Klossner: GILS? Search me
In school, we all had the person who raised their hand to every question and who sometimes, in the early years, added sound effects -- "Ooh! ooh!," or "I know!, I know!," or something along those lines. As we grew into the older grades, what started out as a small yet energetic group evolved into a couple diehards, with high school containing one or two leftovers. A question I have is; at what age does that change, from being a popular activity to being a despised one, take place?
Little did we suspect at the time, when we sat behind one of these people and made faces, that in the future search engines would make this a valued skill. George Orwell never gave us a clue. But valued they are. As anyone who partakes in online searches or commerce knows, the ability to direct traffic to your site or page arguably trumps that of the web designer.
In researching a recent cartoon for another publication, I was looking for information on Chrome, Google's new browser. Like any search in this day and age, I Googled it. There were 109,000,000 results and, in perusing the first 25 pages, the vast majority of them were Google-related. (The most non-Google-related items I found on any page were 2.)They were either specs on the browser and its downloading, or reviews and information on the system and its release. And this was within the first week of the browser's release.
I then Googled GILS -- the Government Information Locator Service. "GILS is a decentralized collection of agency-based information locators using network technology and international standards to direct users to relevant information resources within the Federal Government." (From the first listing.)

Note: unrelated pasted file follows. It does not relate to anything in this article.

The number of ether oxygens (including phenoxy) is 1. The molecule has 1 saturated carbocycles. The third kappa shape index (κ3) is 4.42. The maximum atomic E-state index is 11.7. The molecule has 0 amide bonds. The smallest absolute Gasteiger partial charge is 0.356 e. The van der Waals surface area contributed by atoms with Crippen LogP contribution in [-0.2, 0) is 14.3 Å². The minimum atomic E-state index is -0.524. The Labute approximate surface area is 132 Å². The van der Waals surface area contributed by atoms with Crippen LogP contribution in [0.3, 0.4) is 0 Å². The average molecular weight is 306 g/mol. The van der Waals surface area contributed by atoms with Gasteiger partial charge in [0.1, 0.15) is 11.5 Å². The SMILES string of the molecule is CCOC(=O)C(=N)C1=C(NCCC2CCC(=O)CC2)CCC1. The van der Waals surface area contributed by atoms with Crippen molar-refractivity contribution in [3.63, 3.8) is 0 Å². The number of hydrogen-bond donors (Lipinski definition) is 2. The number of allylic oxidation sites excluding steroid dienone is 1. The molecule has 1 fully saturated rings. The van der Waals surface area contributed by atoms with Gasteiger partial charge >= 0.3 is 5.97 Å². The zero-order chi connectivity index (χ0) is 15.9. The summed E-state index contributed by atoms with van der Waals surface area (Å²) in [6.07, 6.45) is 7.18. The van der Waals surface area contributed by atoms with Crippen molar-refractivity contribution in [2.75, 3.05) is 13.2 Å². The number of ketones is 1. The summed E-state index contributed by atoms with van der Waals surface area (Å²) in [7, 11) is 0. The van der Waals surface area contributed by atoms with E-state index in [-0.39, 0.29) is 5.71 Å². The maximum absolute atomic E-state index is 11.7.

There were 3,090,000 results. (The search page asked me if I meant "girls.") Of these results, the first two were about the Government Information Locator Service. There were one or two scattered GILS links on each of the subsequent search result pages. The majority of listings were related to persons or businesses named Gil.
If you open one of the links to a GILS page, there is a separate search bar, where you can enter the topic or specific information you are looking for within the agency, and get a listing of possible matches. I should say "used to." I should also say "never was used very much anyway. The GILS standard, not very popular to begin with, has been eliminated. It is thought that the maturation of commercial search engines has made GILS unnecessary.
For the most part, this is true. What is worrisome in this is the question of how government documents will be handled in the open waters of commercial search engines. Do agencies have someone who is capable of raising their hands, digitally? Or are they trusting the search engines to list them on their own merits?
We're talking about search engines whose latest product releases go to the front of the line. Government documents, without a little help, might get somewhere in the first 1,000,000 pages, if they're lucky.
And make sure they don't name any pages with the same monikers as Google.
Posted by John Klossner on Sep 22, 2008 at 12:18 PM